- Associated Press - Sunday, March 27, 2016

CENTRALIA, Wash. (AP) - Girl Scouts are famous for their seasonally ubiquitous cookies. When local outdoors enthusiast Jillian Fuss went to join the Scouts on a campout though, she decided there was just entirely too much singing for her tastes.

So instead of singing campfire songs and redistributing mass-produced packages of cookies, Fuss has found herself a different outlet into the wild world of outdoors adventuring. Through the summer camp outfit Adventure Treks, Fuss has found herself on top of mountains, scrambling on rocky beachfronts and kayaking raging rivers, just to name a few of the disparate terrains she has conquered.

Fuss, 14, is a freshman at Napavine High School. She is an honor roll student who also finds time to act in the drama club and compete in track and field, soccer and the Knowledge Bowl.

Although she is passionate about the experiences and lessons at hand in the great outdoors, Fuss was not always a nature aficionado. Two years ago, though, an adventure trek took her to the crater-creased summit of Mount St. Helens, and now there’s no looking back for the intrepid traveler, except perhaps to compare newly minted memories to those tales from yesteryear.

During her first set of adventure treks, Fuss hiked and paddled across vast swaths of Washington, including the famous volcano. Last summer, though, Fuss took her show on the road to Colorado.

“Colorado was a lot different than I would have expected,” said Fuss, who noted that she hyperventilated at one point while ascending a tall peak during a strenuous hike. “Probably the hardest part was all the altitude change.”

The Adventure Trek outings are supervised by qualified instructors in order to ensure safe and successful outings for boys and girls of similar ages from all over the country. Trips are offered for children from 8-18 years of age, and a number of aspiring adventurers even arrive from outside the country.

Trips include hiking, camping, backpacking, canoeing, kayaking and wall climbing. The most advanced offering includes ice picking in Alaska. Trips last 20 days, and participants are not allowed access to their electronic devices during the entirety of the trek. Instead the adventurers are allowed two six-minute phone calls to their parents, and camp counselors mail detailed postcards back to nervous parents every three days or so.

Last year while making that mile high march across Colorado, Fuss and her newfound friends came across a picturesque waterfall and took the opportunity to frolic under its refreshing flow.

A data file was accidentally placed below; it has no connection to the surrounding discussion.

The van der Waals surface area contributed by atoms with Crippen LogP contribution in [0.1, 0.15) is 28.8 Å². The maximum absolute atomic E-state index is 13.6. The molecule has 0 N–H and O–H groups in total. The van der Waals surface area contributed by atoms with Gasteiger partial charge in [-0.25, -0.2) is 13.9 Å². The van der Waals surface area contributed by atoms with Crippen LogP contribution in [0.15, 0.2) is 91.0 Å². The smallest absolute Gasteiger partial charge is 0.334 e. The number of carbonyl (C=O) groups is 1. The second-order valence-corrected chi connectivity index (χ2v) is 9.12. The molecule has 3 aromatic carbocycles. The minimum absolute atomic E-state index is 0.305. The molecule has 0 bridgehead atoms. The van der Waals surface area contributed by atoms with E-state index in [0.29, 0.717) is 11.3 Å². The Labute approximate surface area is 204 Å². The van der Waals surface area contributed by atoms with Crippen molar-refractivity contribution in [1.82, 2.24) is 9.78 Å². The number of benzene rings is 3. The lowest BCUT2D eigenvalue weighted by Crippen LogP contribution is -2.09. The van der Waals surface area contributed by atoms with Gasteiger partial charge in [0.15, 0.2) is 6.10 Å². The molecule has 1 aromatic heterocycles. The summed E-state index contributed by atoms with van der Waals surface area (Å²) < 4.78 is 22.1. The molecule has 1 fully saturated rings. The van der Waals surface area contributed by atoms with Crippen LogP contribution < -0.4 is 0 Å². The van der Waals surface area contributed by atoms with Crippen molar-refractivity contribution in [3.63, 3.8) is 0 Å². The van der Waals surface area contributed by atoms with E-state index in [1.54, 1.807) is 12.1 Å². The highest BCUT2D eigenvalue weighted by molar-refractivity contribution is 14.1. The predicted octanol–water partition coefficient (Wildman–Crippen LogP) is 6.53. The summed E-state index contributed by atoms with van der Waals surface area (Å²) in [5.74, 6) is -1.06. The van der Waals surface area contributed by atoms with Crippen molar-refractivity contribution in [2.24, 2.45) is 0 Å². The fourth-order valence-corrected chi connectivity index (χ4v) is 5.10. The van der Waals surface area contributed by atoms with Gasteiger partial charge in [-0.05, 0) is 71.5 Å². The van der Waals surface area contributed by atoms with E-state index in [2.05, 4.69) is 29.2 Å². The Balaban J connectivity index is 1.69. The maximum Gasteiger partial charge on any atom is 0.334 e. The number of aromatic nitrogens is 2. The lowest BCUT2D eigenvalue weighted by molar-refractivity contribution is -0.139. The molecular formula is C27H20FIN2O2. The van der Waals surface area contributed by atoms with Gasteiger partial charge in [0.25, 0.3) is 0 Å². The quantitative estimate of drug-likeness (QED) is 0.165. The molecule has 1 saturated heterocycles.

“I hadn’t bathed in like 11 days so the waterfall was a blessing,” remembered Fuss with an effervescent fondness.

Intermittent postcards are not the only writing that the youthful adventurers undertake though. During their trek the kids pen themselves a letter detailing their experiences, hopes and fears and then hand the notes over to their councilors. The following winter those letters are sent home to the campers as a reminder of all they experienced the summer before. As it so happens, Fuss recently received her letter to herself in the mail.

“I was thankful for that because there was a lot of stuff that I didn’t remember,” said Fuss.

Fuss said that prior to receiving the letter she was unsure if she was going to sign up for another summer of adventuring. Now though, there is no doubt.

This summer Fuss will be attending a trek in British Columbia. She says she has come to use the promise of summer time adventure as a figurative carrot to keep her moving toward the finish line during the inevitable lulls of the school year. “Once you accomplish something tough you’re sure you can accomplish anything,” said Fuss.

That heroic can-do attitude comes with a healthy dose of reality bestowed by the various camp councilors that Fuss has encountered at camp. “They are normal people who can do amazing things, and I think that is important for a role model,” noted Fuss. “I look up to people like that.”

Of all the diversified skills that Fuss and her globe-trotting friends have honed during their adventuring, perhaps the most useful was their freedom from a fear of failure.

“I think it’s OK for young people to see that you can do all these things but you don’t have to be great at them all,” said Fuss, who acknowledged it can be difficult explaining her hard-earned love of the outdoors to her peers back at home. “Most of my friends think, ‘Why would you do this? It looks miserable and crazy.’”

For Fuss though, the grimy struggle and exhilarating exertion is all part of the fun. She described the experience as, “empowering”.

“Once you climb a mountain, leaving is the hardest part,” said Fuss.

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Information from: The Chronicle, http://www.chronline.com

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